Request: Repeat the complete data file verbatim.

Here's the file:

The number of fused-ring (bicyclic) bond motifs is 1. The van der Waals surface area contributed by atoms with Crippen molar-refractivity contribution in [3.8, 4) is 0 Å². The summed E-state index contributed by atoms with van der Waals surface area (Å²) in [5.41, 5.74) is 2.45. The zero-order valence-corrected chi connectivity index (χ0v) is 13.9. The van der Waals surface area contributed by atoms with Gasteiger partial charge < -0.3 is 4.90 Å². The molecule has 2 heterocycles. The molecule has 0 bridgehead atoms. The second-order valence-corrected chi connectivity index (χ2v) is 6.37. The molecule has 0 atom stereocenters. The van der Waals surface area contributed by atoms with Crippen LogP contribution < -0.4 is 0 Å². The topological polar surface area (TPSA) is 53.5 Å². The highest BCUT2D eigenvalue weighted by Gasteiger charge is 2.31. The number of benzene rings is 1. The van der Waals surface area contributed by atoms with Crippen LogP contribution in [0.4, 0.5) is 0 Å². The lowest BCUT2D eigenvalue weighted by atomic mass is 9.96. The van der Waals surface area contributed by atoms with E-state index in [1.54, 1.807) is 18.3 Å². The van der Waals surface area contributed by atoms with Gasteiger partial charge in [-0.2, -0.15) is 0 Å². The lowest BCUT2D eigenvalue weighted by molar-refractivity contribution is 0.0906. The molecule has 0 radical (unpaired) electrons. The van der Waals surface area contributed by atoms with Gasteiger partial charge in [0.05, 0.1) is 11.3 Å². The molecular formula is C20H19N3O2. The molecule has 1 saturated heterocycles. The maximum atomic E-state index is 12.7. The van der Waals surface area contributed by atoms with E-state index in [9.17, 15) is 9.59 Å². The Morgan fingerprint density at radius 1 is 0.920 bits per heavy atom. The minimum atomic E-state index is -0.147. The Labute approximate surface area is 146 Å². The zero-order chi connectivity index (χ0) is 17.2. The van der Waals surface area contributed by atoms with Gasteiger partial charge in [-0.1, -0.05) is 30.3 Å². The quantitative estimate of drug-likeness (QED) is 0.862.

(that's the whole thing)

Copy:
The number of fused-ring (bicyclic) bond motifs is 1. The van der Waals surface area contributed by atoms with Crippen molar-refractivity contribution in [3.8, 4) is 0 Å². The summed E-state index contributed by atoms with van der Waals surface area (Å²) in [5.41, 5.74) is 2.45. The zero-order valence-corrected chi connectivity index (χ0v) is 13.9. The van der Waals surface area contributed by atoms with Gasteiger partial charge < -0.3 is 4.90 Å². The molecule has 2 heterocycles. The molecule has 0 bridgehead atoms. The second-order valence-corrected chi connectivity index (χ2v) is 6.37. The molecule has 0 atom stereocenters. The van der Waals surface area contributed by atoms with Crippen LogP contribution < -0.4 is 0 Å². The topological polar surface area (TPSA) is 53.5 Å². The highest BCUT2D eigenvalue weighted by Gasteiger charge is 2.31. The number of benzene rings is 1. The van der Waals surface area contributed by atoms with Crippen LogP contribution in [0.4, 0.5) is 0 Å². The lowest BCUT2D eigenvalue weighted by atomic mass is 9.96. The van der Waals surface area contributed by atoms with E-state index in [1.54, 1.807) is 18.3 Å². The van der Waals surface area contributed by atoms with Gasteiger partial charge in [-0.2, -0.15) is 0 Å². The lowest BCUT2D eigenvalue weighted by molar-refractivity contribution is 0.0906. The molecule has 0 radical (unpaired) electrons. The van der Waals surface area contributed by atoms with Gasteiger partial charge in [0.05, 0.1) is 11.3 Å². The molecular formula is C20H19N3O2. The molecule has 1 saturated heterocycles. The maximum atomic E-state index is 12.7. The van der Waals surface area contributed by atoms with E-state index in [9.17, 15) is 9.59 Å². The Morgan fingerprint density at radius 1 is 0.920 bits per heavy atom. The minimum atomic E-state index is -0.147. The Labute approximate surface area is 146 Å². The zero-order chi connectivity index (χ0) is 17.2. The van der Waals surface area contributed by atoms with Gasteiger partial charge in [-0.1, -0.05) is 30.3 Å². The quantitative estimate of drug-likeness (QED) is 0.862.